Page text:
Solar eclipse updates: When is the next total solar eclipse?

There will not be another solar eclipse in North America for 20 years.

A total solar eclipse passed over North America on April 8, creating a path of totality that cast parts of Mexico, the United States and Canada in darkness.

About 31 million people live along the path of totality and witnessed the total eclipse, while the majority of Americans saw at least a partial eclipse.

When is the next total solar eclipse in the US and internationally?

The next total solar eclipse to occur in the contiguous U.S. won't be until Aug. 23, 2044, and will only shadow three states in its path, Montana and North and South Dakota, according to NASA.

The next year, on Aug. 12, 2045, a total solar eclipse will span coast to coast, according to NASA. The far-reaching path of totality will cover parts of California, Nevada, Utah, Colorado, New Mexico, Oklahoma, Kansas, Texas, Arkansas, Missouri, Mississippi, Louisiana, Alabama, Florida and Georgia, the agency reports.

Adding to the decades-away excitement, since the 2044 and 2045 eclipses are slated for August, the summer season increases the likelihood of clear, cloudless skies during the event.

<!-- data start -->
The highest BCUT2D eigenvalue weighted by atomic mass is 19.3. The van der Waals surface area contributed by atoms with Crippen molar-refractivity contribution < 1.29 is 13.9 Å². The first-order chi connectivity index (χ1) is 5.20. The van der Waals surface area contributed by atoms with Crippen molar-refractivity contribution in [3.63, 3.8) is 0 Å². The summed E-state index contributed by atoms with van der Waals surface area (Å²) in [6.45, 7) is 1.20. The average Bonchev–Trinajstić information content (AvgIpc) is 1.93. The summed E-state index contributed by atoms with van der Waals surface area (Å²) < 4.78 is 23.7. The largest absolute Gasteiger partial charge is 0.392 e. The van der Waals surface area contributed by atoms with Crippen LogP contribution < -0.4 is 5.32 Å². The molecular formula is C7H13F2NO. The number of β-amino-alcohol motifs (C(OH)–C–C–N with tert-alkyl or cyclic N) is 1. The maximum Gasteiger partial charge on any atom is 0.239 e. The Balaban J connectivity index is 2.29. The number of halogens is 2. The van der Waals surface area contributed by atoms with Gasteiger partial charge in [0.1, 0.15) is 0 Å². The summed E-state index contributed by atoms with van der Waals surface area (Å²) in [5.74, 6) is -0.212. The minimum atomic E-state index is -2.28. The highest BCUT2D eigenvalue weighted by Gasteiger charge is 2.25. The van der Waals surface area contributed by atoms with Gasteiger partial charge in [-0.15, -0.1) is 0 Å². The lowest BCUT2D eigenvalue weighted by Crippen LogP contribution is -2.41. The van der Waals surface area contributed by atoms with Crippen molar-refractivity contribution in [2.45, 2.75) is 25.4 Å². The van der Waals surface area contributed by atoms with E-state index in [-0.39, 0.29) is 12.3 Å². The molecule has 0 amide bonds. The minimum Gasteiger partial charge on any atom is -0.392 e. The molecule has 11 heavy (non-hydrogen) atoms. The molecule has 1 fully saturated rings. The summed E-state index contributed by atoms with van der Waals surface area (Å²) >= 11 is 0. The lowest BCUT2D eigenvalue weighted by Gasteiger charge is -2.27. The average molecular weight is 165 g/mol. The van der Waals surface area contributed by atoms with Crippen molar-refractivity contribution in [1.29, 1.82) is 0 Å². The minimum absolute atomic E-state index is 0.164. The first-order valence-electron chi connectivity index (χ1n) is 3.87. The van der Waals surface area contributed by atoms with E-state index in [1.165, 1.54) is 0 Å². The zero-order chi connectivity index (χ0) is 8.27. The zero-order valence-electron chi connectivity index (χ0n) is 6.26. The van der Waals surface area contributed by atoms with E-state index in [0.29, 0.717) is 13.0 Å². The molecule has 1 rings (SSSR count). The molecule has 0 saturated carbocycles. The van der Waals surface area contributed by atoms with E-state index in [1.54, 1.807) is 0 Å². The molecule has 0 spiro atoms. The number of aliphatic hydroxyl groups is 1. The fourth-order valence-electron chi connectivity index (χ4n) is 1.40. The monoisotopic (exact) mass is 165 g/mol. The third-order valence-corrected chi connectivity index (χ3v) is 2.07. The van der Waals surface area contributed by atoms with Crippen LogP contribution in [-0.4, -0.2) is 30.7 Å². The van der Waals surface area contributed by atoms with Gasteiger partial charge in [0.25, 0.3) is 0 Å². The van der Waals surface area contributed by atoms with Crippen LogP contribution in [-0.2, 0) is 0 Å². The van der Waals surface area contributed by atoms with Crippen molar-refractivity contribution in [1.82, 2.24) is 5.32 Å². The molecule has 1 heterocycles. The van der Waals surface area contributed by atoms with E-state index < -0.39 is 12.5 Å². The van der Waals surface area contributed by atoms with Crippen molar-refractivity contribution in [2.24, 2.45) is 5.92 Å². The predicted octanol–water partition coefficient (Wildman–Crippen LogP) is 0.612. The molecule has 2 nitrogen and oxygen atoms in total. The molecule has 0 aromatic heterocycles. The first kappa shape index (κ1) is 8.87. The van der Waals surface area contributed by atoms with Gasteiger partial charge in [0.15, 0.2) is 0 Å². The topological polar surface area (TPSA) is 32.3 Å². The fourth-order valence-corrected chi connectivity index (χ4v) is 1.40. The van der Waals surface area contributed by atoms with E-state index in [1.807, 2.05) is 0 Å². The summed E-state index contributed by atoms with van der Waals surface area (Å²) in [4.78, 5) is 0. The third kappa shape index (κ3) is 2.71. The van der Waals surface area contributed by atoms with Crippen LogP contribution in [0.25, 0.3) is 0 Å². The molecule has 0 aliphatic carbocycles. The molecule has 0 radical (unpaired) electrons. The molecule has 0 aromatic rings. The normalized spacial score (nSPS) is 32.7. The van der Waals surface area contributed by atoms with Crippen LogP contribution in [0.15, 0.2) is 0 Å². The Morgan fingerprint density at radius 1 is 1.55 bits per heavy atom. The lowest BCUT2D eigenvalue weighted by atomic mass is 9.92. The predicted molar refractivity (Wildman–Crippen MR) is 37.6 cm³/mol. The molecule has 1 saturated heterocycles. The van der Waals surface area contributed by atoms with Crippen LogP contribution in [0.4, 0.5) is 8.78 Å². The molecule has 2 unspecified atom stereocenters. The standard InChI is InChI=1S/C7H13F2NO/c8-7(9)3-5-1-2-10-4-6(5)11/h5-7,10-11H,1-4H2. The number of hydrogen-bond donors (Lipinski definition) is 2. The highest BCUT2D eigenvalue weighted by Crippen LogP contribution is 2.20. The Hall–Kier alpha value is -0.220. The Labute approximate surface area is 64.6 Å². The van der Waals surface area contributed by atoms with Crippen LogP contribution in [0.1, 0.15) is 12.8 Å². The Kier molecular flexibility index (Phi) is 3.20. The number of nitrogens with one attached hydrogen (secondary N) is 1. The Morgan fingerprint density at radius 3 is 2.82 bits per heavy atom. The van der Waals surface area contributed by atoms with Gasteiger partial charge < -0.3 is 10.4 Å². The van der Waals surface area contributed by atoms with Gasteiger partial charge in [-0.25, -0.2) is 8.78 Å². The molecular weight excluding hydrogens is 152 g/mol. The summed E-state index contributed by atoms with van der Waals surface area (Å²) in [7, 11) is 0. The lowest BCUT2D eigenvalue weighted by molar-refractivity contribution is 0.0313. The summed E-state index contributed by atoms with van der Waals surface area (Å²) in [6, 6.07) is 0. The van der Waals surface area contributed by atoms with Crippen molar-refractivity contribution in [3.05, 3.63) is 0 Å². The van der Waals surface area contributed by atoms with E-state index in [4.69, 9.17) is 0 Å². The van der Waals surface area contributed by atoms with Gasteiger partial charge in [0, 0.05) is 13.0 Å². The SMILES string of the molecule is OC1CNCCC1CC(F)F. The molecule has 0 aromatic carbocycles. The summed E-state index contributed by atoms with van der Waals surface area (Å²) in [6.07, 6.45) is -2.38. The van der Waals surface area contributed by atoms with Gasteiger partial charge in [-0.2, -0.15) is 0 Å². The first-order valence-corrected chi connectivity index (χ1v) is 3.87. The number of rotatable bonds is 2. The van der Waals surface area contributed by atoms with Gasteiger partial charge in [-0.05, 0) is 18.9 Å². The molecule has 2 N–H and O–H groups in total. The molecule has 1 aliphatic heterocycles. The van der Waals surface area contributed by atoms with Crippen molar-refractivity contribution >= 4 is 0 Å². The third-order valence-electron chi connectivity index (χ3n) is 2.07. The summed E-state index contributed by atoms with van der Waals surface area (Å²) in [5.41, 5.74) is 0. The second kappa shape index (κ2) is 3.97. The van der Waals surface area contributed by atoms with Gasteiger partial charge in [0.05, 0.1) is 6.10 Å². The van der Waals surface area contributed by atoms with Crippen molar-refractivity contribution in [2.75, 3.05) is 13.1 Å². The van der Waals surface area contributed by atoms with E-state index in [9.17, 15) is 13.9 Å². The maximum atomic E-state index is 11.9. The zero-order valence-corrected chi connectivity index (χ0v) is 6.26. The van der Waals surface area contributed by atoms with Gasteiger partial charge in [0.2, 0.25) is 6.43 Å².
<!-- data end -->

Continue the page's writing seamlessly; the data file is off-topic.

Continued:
Internationally, on Aug. 12, 2026, a total solar eclipse is set to sweep over the Arctic Ocean, Greenland, Iceland, Atlantic Ocean, Portugal and northern Spain, according to the National Solar Observatory.

Total solar eclipse reaches last US state

The total solar eclipse reached the final U.S. state as those in northern Maine observed the sun be covered by the moon under clear skies.

Peak totality shined over New Hampshire

In Colebrook, New Hampshire, Monday’s total solar eclipse was captured in rare form. The sun’s corona shined behind the traveling moon during totality, creating a bright, glowing crown for eclipse viewers.

Partial solar eclipse captured behind Statue of Liberty

The Statue of Liberty in New York Harbor is seen in the path of the partial solar eclipse. In New York State, the path of totality spans 124 miles across 29 counties.